Theie was no oratory nor even a
disposition to urate in the house this
morning, it waj just plain business
from the btprt and tho reading clork
kept matter; humming until the noon
Speaker Seymour Jones announced
tht;t the last day for tho indiscriminate
introducing of bills would be next Mon
day. After that day, a bill must be
passed on and recommendod beforo a
special .committee beforo it may bo in
troduced in tho house.
The morning session started in with
tho reading of a resolution by the Farm
c"s' Union of Oregon, asking thnt some
thing be done to recover tho school land
of tho slato that had been secured by
rrauct several years ago.
V memorial to congress passed the
house in which tho Oregon legislators
went on record ns favoring the payment
to every discharged soldier of a six
months' salary and a civilian suit of
clothes 0r the pieo of a suit.
Another resolution favored by the
house was one asking congress for relief
on railroad lates on materials used in
tho construction oi roads in tho state.
When tho administration assumed
chrrge of tho railroads tho rates took
a sudden jump. The legislators of the
house want tho rate for road building
materials restored to the figures in the
tariff in effect before the administra
tion took over the railrosds.
Representative Dennis of Yamhill
county introduced a bill on tho dog
question. It provides that dogs ovor
six months old shall be kept at home
from 8 o'clock in the evening until 6
o'clock in the morning unless undor
immediate control. Also that when a
do hangs c round a, farmer's houso ten
d-is, said farmer is legally to be rt
gatded as the owner. The bill is to
protect sheep and othor stock and pro
vides tho manner of proceeding in caso
of dcniiigo. If the bill becomes a luw,
do;,'s will have to stay homo at night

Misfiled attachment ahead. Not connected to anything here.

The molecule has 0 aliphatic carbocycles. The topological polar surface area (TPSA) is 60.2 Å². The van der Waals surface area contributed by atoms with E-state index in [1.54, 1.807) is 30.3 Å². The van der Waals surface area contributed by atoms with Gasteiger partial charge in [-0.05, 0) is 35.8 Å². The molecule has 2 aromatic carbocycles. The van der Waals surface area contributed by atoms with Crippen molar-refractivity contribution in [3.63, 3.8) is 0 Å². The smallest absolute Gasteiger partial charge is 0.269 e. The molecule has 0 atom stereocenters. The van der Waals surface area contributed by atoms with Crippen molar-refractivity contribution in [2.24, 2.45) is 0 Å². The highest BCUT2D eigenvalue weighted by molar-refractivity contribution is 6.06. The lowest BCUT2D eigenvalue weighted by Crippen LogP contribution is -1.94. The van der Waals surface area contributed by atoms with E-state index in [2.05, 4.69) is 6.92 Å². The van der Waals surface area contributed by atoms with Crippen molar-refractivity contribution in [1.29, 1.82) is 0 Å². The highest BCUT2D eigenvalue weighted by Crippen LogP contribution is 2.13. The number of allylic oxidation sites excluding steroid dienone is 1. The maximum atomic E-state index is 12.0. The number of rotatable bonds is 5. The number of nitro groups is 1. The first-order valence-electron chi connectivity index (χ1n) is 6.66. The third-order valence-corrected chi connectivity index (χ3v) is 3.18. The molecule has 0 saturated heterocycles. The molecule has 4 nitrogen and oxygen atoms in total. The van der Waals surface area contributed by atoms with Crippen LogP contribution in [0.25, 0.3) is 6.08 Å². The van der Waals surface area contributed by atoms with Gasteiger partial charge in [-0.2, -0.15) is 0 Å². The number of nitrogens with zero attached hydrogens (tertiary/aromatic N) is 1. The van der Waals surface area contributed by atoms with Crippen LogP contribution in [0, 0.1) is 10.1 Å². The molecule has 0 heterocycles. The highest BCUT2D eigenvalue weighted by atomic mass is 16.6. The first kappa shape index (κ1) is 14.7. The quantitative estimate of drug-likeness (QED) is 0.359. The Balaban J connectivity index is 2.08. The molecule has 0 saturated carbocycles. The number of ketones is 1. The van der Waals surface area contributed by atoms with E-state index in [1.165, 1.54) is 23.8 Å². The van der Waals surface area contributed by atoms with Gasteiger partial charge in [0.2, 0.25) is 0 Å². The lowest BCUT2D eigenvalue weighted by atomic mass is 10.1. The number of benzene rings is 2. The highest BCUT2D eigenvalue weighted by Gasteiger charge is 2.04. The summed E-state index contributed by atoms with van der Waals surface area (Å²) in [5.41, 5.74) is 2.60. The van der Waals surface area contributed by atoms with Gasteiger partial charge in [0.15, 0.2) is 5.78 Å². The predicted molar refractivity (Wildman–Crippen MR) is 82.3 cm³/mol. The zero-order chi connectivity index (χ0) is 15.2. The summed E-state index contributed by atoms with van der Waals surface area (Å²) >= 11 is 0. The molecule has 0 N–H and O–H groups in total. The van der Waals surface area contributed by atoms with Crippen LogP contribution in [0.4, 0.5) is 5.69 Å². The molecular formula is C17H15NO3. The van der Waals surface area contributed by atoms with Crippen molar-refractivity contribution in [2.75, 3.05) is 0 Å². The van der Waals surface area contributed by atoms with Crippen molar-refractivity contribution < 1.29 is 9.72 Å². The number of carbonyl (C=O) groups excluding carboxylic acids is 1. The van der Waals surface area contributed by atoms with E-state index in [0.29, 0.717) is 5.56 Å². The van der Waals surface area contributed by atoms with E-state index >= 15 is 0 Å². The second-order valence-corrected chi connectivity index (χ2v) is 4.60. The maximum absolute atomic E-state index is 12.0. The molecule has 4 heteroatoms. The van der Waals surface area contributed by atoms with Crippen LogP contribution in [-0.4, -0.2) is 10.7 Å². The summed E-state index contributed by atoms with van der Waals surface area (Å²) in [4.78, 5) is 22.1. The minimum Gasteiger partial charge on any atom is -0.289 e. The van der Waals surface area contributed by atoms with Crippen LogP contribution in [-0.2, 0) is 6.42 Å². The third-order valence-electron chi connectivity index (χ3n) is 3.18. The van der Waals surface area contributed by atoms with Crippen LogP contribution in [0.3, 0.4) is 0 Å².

or run a chance of .getting their own
ers in trouble This is ..especially true
of the rural dog. , . ,
t Eopresontntive Burdick who has boon
confined to his room by the flu for tho
past week, had bill introduced which
provides that country school districts
with less than eight montliB of school
for tho present school .year shall not be
debarred from receiving its regular al
lowance of school funds. The present
law provides thct if a school district
hus less than eight months of school in
n year it shall not benefit by tho ochool
fund. The law was proposed to relieve
those districts that closed for seven,!
months on account of the influenza.
School teachers in Portland receiving
less thun $2000 a year way receive a
raiso in si'laries if tho bill proposed
by Mr. Richardson becomes a law. It
passed the house this morning with 34
votes. To officially pass, a measure
must receive 31 votes. Mr. Richardson
won famo iv few years ago in repre
senting his wifo in her suit agaiiiBt t
school board of Portland when they dis
charged her on account of getting mar
ried. Sho won. Mr. Richardson is a
Insurance writton by tho government
has reached the astounding total of $39
232,2157,500 about $12,000,000,000 more
than the combined Insurance outstnndt
ing of pll commercial life insurance
companies in the United States. The
avovngo of Insurance carried by men In
the service is $8,750.
Tho bureau .however, is still writing
insuranco. Applications are coming in
by the hundreds daily.
Now That "Satisfactory Provisional Agreements" Has